]. According to social exchange theory, employees under ethical leadership are more likely to develop social exchange relationships with their leaders [25
] and reciprocate positively to ethical leaders [28
] as they are treated in ethical ways [37
]. Specifically, ethical leaders are characterized by integrity, honesty and trustworthiness [1
], which will motivate employees to engage actively in their work [8
]. Moreover, ethical leaders encourage employees to participate in organizational decision-making via two-way communication, making them understand the organizational goals and expectations for their work role [30
], which also fosters employee work engagement [42
]. Brown et al. [1
] found that ethical leadership was strongly associated with followers’ dedication, which is a major dimension of work engagement. Indeed, existing studies have also provided support for the positive effect of ethical supervisory behaviors on subordinates’ work engagement [17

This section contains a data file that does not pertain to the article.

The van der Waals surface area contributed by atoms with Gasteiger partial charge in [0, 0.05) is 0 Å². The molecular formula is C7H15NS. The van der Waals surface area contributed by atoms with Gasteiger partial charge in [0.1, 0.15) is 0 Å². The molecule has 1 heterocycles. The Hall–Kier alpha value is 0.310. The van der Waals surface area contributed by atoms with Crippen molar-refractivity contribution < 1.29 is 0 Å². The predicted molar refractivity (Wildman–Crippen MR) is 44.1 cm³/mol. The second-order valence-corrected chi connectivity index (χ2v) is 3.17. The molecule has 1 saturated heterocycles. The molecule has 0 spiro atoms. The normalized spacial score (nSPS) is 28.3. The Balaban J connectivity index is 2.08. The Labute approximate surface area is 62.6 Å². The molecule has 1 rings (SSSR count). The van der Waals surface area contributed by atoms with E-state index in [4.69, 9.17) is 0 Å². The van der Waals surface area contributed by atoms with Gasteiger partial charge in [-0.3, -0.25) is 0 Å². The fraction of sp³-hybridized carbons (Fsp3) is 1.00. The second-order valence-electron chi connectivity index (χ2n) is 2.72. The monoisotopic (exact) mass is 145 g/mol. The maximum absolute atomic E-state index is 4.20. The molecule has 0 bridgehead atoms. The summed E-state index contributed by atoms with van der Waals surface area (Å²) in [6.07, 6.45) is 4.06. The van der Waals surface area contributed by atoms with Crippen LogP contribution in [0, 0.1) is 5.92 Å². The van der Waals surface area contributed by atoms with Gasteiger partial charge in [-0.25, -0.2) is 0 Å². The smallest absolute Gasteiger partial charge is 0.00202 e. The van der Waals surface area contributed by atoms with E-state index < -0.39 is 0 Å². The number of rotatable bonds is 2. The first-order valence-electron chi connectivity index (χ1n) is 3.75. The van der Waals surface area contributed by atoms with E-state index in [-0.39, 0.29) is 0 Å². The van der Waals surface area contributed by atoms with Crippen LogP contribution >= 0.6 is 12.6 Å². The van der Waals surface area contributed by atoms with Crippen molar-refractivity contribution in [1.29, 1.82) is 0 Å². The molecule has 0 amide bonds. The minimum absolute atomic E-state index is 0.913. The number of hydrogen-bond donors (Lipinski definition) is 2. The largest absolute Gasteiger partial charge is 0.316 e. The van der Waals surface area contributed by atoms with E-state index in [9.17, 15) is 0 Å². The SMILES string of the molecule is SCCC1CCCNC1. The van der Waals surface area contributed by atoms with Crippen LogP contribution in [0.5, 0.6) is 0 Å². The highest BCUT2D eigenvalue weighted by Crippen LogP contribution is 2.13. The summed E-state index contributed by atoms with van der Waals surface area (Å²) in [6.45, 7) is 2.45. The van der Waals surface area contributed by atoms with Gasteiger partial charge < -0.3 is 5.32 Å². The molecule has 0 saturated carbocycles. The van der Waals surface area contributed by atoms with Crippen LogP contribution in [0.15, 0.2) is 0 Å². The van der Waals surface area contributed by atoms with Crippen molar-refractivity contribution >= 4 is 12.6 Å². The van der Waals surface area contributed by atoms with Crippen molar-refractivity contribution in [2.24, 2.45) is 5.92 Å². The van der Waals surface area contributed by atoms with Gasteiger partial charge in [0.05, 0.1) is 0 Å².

]. Therefore, we propose:
Hypothesis 1 (H1).
Ethical leadership is positively associated with young teachers’ work engagement.
2.2. Mediating Role of Organizational Trust
Although social exchange theory provides a useful framework for understanding positive effects of ethical leadership on employees’ outcomes, the influential mechanism needs to be further explored. Ethical leaders are always viewed as agents of moral employers and principled decision-makers, and employees of ethical leaders are more likely to develop favorable perceptions of their work environment and the organization as a whole [30
]. Therefore, it is believed that ethical leadership can predict various organizational outcomes [18
], such as organizational commitment [29
] and organizational identification [46
]. In particular, Ng and Feldman [14
] argued that trust is the major lynchpin in a meta-analysis of ethical leadership, which can explain why ethical leaders positively affect their subordinates. In other words, employees of ethical leaders will reciprocate with stronger psychological investment (e.g., trust the organization), and in turn show more positive work attitudes and behaviors. Therefore, we propose that organizational trust is a major linkage.